As any researcher will tell you, primary source material is an invaluable resource. A first-hand account of any event provides direct context, placing the reader right into the time and place of the event in a way that a secondary source, such as a history book or article, cannot. To have primary source material written by a journalist, a person who writes well and is trained to observe, is priceless.

‘The Genocide of the Greeks in Turkey’, is such a document. It is a slim but extremely powerful book about the little known massacres of the early 1920s, that took place in the Nicomedia region of Turkey that is now known as modern-day Izmit.

Kostas Faltaits, a journalist with Athens newspaper Embros, was sent to Asia Minor, today’s Turkey, to cover Greece’s movement in the Greco-Turkish War, following World War I. He arrived in March of 1921 to find large numbers of Ottoman Greeks fleeing Kemalist forces and their trail of death and destruction.

Faltaits came face to face with those that lived through the era, some of these sole survivors of entire villages that had been burnt to the ground, after the men had been killed, women violated before being killed, or captured to be sent to a harem.

On returning to Greece, Faltaits wrote up his interviews with survivors and their testimonies of Turkish atrocities, publishing ‘These are the Turks – Narratives from the massacres at Nicomedia’ in November 1921. In 1922, the book was published in French and now finally in English.

READ MORE: Acts of Genocide: 100 years since the massacres

This book is not an easy read. The accounts are harrowing – but they must not be ignored. Personally, as the grandchild of survivors of the same genocide, albeit from a different region (Pontos), I’m mindful of the dangers of looking away, of refusing to acknowledge crimes against humanity.

The risk of repetition remains, as the world has (sadly) seen since, with the Jewish Holocaust, the Cambodian, Bosnian and Rwandan genocides, to name but few. A quote from Holocaust survivor Elie Wiesel at the start of the book, illustrates this perfectly: “For the dead and the living, we must bear witness.”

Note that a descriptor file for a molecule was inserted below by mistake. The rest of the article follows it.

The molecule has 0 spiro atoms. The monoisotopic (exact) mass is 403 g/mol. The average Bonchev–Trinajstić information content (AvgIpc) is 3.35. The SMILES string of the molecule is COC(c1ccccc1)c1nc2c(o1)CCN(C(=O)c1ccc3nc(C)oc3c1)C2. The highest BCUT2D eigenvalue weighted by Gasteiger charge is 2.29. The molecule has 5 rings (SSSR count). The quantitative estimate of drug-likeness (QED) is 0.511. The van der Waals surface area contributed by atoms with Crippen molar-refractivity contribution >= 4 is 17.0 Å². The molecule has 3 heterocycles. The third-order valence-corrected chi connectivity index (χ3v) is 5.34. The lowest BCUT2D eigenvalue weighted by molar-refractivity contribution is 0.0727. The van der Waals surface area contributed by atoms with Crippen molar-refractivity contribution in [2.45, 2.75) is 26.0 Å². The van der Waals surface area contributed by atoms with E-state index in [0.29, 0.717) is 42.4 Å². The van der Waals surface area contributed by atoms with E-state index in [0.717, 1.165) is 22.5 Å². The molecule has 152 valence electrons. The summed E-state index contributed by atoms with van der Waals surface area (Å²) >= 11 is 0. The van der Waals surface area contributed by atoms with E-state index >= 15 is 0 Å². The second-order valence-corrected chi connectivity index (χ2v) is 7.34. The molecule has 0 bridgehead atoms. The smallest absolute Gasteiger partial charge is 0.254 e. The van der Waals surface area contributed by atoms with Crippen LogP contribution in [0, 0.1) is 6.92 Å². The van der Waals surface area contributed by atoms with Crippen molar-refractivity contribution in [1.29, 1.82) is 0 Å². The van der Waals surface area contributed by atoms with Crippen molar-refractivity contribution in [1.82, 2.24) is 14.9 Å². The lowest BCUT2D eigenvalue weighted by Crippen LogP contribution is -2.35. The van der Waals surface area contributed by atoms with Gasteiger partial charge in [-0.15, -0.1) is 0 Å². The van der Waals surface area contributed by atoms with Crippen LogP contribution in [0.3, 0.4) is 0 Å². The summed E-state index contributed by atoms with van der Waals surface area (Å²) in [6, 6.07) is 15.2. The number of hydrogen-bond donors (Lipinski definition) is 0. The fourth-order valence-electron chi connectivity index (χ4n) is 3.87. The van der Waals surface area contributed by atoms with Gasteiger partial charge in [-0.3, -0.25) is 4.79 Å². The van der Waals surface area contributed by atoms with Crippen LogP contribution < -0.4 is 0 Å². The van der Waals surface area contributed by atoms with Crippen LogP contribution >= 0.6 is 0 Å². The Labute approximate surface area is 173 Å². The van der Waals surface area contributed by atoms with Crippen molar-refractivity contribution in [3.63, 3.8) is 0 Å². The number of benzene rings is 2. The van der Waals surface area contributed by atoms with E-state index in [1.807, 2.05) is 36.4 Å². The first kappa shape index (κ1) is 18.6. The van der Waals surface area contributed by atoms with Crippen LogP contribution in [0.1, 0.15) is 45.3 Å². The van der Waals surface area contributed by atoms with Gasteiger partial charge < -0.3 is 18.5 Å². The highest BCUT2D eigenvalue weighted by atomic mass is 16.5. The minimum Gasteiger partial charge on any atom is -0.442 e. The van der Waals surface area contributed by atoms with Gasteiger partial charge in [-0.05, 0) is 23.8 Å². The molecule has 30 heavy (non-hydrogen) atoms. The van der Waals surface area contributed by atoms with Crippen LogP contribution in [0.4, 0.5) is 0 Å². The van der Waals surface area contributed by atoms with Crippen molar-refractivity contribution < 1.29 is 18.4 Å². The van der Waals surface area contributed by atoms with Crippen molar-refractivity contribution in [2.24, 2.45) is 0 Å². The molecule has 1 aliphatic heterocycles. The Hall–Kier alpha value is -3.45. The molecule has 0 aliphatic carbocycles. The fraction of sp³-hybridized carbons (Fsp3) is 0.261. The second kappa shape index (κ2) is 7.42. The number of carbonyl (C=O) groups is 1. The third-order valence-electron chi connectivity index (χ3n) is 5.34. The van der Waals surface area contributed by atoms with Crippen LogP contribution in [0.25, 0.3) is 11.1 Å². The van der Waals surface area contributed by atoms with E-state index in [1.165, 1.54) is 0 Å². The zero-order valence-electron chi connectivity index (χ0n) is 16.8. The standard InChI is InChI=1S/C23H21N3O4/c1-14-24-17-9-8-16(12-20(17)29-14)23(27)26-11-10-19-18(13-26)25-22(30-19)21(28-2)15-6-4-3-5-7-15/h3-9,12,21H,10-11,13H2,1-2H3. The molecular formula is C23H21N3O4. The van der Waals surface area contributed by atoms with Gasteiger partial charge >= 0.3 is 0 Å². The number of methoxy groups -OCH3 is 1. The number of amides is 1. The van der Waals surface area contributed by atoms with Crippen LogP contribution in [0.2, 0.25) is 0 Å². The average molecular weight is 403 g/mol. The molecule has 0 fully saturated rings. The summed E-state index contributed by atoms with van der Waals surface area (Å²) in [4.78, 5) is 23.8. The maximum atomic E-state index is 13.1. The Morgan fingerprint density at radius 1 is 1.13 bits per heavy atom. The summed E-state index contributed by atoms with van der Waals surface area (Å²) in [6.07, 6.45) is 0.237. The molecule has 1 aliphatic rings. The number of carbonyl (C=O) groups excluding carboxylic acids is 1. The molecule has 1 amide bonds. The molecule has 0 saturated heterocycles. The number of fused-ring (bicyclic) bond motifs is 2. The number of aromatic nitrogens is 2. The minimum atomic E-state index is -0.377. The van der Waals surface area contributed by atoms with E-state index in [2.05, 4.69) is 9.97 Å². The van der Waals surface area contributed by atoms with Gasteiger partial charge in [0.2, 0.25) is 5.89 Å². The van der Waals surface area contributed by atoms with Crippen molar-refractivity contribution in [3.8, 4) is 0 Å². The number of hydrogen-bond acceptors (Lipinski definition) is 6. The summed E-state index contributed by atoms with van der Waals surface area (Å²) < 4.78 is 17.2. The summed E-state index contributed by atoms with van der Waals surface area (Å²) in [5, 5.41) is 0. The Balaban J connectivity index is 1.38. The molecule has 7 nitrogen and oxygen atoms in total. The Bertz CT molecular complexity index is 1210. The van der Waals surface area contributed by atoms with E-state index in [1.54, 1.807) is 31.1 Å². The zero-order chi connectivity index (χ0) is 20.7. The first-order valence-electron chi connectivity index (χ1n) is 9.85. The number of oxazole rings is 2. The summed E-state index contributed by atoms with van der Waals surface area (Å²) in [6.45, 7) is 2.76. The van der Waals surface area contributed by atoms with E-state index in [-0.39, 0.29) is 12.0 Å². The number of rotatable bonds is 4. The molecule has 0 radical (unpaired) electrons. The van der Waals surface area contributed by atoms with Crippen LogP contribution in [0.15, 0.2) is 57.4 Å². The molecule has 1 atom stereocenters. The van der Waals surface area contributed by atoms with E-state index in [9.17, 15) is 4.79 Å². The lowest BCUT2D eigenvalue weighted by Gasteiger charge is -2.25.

This English language edition of The Genocide of the Greeks in Turkey, allows more of us to bear witness, by making Faltait’s articles and survivor testimonies accessible to the English speaking Diaspora.

The book also includes a prologue by respected genocide scholar Dr Tessa Hofmann, which contextualises the reported events. And there is an introduction by Kosta Faltaits’ son, Manos Faltaits, who sadly passed away before the publication of this English edition. Also included is a short biography of the author and a list of his published articles. Photographs from the era are sprinkled throughout, as well as pictures of monuments in Greece dedicated to the victims of the massacres.

READ MORE: Greek Pontian Genocide: A young woman shares her thoughts in memory of her loving grandparents

One of my favourite features of the book are the facsimile newspaper pages. Several pages of Embros are reproduced, side by side with an English translation. The book designer has gone to some effort to reproduce the typographic ‘feel’ of the historic originals, which beautifully capture the design sensibilities of the time. The translations are, from my less than fluent Greek, very well executed.

All in all this is a valuable resource that any scholar or person interested in the genocide Greeks of Asia Minor will want in their collection. Ellene S. Phufas-Jousma and Aris Tsilfidis are the translators and editors who saw the project to its fruition. Australian readers can purchase the book on eBay (search “Genocide”) for $21.95 plus postage, and international readers through Cosmos Publishing